Australian Government reveals first digital transformation strategy

Australian Government reveals first digital transformation strategy

Seven-year roadmap for overhauling public service access

The Australian Federal Government has unveiled its first digital transformation strategy with plans to bring its entire raft of services online within the next seven years.

Specifically, the Government has claimed it will digitise all public interactions with its departments and agencies by 2025 in an effort to cut red tape and bureaucracy.

Unveiled on 21 November by Human Services and Digital Transformation Minister Michael Keenan, the program aims to simplify “the complex web of rules, regulations and reporting” across layers of the Government.

Intended changes include being able to register births, marriages and deaths across federal, state and territory governments in one instance rather than for each individual body.

The Government also intends to expand its pilot digital identity system, myGovID, with the intention of making it the de facto log-in across all services.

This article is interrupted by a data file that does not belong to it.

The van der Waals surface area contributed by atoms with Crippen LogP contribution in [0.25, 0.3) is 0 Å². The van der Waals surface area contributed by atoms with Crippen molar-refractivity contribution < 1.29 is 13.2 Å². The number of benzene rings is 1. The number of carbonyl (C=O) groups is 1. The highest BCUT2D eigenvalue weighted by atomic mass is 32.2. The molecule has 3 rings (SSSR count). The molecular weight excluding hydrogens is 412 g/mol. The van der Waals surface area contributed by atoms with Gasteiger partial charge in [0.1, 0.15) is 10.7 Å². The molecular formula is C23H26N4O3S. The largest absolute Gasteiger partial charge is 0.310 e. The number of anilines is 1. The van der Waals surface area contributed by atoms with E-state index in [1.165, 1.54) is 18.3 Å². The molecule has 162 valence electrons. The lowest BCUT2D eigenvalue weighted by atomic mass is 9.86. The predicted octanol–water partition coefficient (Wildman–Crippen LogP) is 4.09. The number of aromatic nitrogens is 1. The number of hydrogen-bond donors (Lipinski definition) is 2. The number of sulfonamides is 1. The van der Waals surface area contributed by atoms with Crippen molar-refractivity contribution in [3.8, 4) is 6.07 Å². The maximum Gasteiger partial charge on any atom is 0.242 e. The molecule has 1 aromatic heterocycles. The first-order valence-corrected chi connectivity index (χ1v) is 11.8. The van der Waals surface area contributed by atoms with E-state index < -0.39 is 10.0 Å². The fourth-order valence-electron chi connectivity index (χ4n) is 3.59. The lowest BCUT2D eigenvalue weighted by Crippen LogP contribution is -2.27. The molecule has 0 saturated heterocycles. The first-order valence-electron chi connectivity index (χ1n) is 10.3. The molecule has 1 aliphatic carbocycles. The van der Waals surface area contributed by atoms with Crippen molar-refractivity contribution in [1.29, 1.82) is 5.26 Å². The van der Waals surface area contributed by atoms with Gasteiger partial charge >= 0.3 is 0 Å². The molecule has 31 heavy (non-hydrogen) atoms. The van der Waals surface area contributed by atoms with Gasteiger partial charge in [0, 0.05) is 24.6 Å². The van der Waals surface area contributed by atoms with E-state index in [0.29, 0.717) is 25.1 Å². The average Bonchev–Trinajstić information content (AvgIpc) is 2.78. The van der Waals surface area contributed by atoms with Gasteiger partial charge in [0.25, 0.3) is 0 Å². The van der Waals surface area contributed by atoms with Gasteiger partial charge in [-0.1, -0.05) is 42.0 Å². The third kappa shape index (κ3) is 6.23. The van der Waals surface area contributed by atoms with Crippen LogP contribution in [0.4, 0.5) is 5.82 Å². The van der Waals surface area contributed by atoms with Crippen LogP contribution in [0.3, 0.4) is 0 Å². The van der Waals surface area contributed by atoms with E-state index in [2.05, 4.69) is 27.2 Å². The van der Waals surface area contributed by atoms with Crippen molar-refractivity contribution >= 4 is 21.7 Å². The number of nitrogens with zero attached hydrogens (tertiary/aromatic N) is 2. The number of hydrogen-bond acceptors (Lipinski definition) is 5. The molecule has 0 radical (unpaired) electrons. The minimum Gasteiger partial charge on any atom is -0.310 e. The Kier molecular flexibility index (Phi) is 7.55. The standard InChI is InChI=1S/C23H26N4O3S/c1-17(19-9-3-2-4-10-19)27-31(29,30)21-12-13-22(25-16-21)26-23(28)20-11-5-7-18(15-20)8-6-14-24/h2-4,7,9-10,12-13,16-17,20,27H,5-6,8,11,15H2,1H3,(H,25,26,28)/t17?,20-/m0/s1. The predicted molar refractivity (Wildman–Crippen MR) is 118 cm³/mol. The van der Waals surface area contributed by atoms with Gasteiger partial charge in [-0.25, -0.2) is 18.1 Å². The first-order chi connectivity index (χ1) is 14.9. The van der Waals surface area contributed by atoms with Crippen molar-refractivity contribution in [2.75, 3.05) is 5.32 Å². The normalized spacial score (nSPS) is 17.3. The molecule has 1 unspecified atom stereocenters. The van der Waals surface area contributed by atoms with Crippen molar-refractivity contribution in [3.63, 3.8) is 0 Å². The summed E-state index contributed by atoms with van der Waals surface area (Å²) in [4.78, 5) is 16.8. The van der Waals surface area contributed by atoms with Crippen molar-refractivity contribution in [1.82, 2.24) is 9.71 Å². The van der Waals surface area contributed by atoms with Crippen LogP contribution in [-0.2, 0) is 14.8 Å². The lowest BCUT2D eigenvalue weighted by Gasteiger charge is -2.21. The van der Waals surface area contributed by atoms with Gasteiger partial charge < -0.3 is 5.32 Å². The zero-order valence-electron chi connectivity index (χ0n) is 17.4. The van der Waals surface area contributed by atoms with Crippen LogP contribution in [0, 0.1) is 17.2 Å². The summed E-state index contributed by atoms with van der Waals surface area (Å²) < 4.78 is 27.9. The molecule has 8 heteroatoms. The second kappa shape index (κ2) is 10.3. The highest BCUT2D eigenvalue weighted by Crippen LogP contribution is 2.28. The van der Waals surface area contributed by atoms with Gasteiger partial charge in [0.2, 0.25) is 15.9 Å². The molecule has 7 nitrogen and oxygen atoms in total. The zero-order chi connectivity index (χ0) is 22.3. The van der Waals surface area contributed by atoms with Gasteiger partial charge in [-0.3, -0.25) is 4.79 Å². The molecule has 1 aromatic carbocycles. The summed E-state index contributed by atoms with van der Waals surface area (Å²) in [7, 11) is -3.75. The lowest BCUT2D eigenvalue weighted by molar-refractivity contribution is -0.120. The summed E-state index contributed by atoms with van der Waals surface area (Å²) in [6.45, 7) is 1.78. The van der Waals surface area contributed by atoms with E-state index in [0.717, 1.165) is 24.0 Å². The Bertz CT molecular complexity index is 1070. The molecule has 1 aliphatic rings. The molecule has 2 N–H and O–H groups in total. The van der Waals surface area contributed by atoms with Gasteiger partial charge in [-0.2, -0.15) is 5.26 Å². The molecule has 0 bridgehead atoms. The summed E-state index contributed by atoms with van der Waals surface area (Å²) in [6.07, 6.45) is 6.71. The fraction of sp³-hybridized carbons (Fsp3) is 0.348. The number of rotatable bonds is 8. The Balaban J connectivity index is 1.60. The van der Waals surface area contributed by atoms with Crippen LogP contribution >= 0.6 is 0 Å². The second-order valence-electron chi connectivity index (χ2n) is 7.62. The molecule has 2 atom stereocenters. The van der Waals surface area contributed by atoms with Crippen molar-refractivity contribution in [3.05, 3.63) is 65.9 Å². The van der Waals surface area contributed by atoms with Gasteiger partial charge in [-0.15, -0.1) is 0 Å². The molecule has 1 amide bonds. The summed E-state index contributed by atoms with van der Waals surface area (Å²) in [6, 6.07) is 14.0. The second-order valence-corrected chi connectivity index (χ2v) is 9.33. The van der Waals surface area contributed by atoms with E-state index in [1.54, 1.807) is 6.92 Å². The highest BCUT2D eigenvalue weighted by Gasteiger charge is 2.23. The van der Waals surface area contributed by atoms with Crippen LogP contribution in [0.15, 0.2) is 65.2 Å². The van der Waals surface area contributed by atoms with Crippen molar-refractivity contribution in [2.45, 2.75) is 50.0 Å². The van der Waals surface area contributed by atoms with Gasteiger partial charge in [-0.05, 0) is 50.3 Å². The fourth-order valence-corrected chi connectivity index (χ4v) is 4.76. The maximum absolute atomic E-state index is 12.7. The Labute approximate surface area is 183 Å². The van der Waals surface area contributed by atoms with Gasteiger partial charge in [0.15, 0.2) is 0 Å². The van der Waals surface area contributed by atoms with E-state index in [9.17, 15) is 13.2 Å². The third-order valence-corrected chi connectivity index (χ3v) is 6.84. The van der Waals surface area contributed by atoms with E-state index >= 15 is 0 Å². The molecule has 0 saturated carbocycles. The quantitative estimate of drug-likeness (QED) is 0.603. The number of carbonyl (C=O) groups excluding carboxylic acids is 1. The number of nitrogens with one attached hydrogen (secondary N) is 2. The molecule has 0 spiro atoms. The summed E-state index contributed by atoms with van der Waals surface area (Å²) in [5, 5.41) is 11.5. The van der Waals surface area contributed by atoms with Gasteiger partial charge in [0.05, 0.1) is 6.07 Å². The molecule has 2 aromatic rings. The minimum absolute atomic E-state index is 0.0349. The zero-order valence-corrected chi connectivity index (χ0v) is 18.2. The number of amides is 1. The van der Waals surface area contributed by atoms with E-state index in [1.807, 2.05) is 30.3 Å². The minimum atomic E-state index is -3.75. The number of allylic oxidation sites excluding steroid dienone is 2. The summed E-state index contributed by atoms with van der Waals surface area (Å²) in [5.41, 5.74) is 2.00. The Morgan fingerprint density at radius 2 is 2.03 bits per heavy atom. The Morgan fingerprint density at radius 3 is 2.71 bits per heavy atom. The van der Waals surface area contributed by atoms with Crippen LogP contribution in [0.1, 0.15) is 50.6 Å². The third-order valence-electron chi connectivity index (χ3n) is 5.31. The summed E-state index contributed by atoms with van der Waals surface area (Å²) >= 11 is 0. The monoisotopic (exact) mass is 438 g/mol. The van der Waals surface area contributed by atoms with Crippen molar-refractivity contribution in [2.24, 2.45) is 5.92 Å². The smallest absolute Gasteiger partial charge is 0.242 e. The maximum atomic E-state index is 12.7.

The Federal Government announced in late October the pilot of myGovID, which is the digital equivalent of a 100-point ID check.

MyGovID is expected to reduce the need for people doing business with government to visit an office or shopfront to prove who they are and is expected to be available to all Australian in 2019.

“Part of the reason for releasing a seven-year strategy is to share our vision and the give the public time to consider the changes we are planning well in advance,” Keenan said. 

“We want to be able to talk about our future and address any questions or concerns early, so when people are ready, we can get on with the business of making life easier for everyone.

“This is vitally important because the roll-out of digital services will only be successful if users have confidence in them.”

The onus will be on each individual department and agency to carry out the digital transformation through their own budgets and procurement, a government spokesman confirmed. 

The strategy outline also claimed the efforts would be made to adapt the government's Digital Marketplace - a platform aimed at helping SMEs bid for public tenders - as part of the transformation process.

“[The marketplace] will continue to provide value for money and reduce the risk for the Australian Government in the evolving digital sector,” the document said.

The strategy contains a roadmap that includes key projects and milestones to 2020, which lists as a future goal to make eCensus available to citizens on all devices at least 48 hours prior to Census night. The feature also will notify citizens when their eCensus has been completed and received.

During the 2016 Census night the system faced a period of outage of its online form causing major delays.

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